Further, a method of selecting a quotient digit from redundant partial remainders in binary division and square root operations, wherein the redundant partial remainders are a first sum bit, a second sum bit, a third sum bit, a fourth sum bit, and a fifth sum. A method including a bit and a first carry bit, a second carry bit, a third carry bit, a fourth carry bit, and a fifth carry bit, a first predicted partial remainder bit, a second predicted partial remainder bit, A first sum bit, a second sum bit, a third sum bit and a fourth sum bit to form a third predicted partial remainder bit and a fourth predicted partial remainder bit; The step of adding to the third carry bit and the fourth carry bit, and the first prediction partial remainder bit, the second prediction partial remainder bit, the third prediction partial remainder bit, and the fourth prediction partial remainder bit are all 1. If The first prediction partial remainder bit, the second prediction partial remainder bit, the third prediction partial remainder bit, and the fourth prediction partial remainder bit are all zero, and both the fifth sum bit and the fifth carry bit are And selecting zero as the quotient digit only if it is equal to zero.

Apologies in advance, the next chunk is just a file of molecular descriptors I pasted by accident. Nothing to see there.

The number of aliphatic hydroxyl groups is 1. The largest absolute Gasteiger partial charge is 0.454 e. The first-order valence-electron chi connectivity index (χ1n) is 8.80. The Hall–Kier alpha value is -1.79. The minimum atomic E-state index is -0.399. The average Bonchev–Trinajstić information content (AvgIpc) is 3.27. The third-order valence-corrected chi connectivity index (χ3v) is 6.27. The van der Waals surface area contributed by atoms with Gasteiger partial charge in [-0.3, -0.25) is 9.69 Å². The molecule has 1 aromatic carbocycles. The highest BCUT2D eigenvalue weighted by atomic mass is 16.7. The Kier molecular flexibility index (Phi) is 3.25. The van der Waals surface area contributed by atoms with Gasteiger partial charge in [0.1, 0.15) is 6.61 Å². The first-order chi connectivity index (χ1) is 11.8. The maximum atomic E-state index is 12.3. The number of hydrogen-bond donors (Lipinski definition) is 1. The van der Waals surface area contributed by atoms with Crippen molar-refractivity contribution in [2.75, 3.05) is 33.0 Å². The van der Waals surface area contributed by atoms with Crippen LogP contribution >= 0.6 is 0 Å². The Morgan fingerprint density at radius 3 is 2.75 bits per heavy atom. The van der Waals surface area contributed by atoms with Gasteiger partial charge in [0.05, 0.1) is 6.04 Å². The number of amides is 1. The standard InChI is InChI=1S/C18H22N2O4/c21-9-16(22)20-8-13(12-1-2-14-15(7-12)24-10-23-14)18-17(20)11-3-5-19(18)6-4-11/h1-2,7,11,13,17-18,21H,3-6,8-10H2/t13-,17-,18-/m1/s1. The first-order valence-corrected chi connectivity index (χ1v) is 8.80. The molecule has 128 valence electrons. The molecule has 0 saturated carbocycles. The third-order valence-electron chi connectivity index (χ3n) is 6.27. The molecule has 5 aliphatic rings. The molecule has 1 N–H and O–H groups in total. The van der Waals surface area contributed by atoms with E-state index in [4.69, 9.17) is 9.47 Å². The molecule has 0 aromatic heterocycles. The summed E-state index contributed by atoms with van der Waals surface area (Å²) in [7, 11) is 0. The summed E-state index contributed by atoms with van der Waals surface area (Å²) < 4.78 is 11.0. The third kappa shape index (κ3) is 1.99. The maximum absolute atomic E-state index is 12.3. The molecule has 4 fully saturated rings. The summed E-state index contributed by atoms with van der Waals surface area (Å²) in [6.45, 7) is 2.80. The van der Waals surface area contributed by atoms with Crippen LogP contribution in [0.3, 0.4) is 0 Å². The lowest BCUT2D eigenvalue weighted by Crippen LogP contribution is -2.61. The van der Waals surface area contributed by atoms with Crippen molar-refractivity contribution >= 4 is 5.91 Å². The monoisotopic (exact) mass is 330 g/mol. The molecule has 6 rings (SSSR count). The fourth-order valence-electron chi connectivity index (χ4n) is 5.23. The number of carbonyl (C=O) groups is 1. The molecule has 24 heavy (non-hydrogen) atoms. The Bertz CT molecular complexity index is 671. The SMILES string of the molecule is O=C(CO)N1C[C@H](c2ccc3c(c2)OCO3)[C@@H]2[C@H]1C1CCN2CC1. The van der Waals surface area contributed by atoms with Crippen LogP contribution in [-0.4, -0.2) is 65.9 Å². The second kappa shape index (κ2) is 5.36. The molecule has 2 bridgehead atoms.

[0031]
Further, the method of selecting the quotient digit includes a state in which the first prediction partial remainder bit, the second prediction partial remainder bit, the third prediction partial remainder bit, and the fourth prediction partial remainder bit are not all zero, and a fifth sum bit. And selecting the +1 as the quotient digit only if the first predicted partial remainder bit is zero, either in the case where the fifth carry bit is not all zero. The method of selecting the quotient digit is that the first prediction partial remainder bit is asserted, and further, the first prediction partial remainder bit, the second prediction partial remainder bit, the third prediction partial remainder bit, and the fourth prediction partial remainder bit are It may include selecting -1 as the quotient digit only if it is not all zero.
[0032]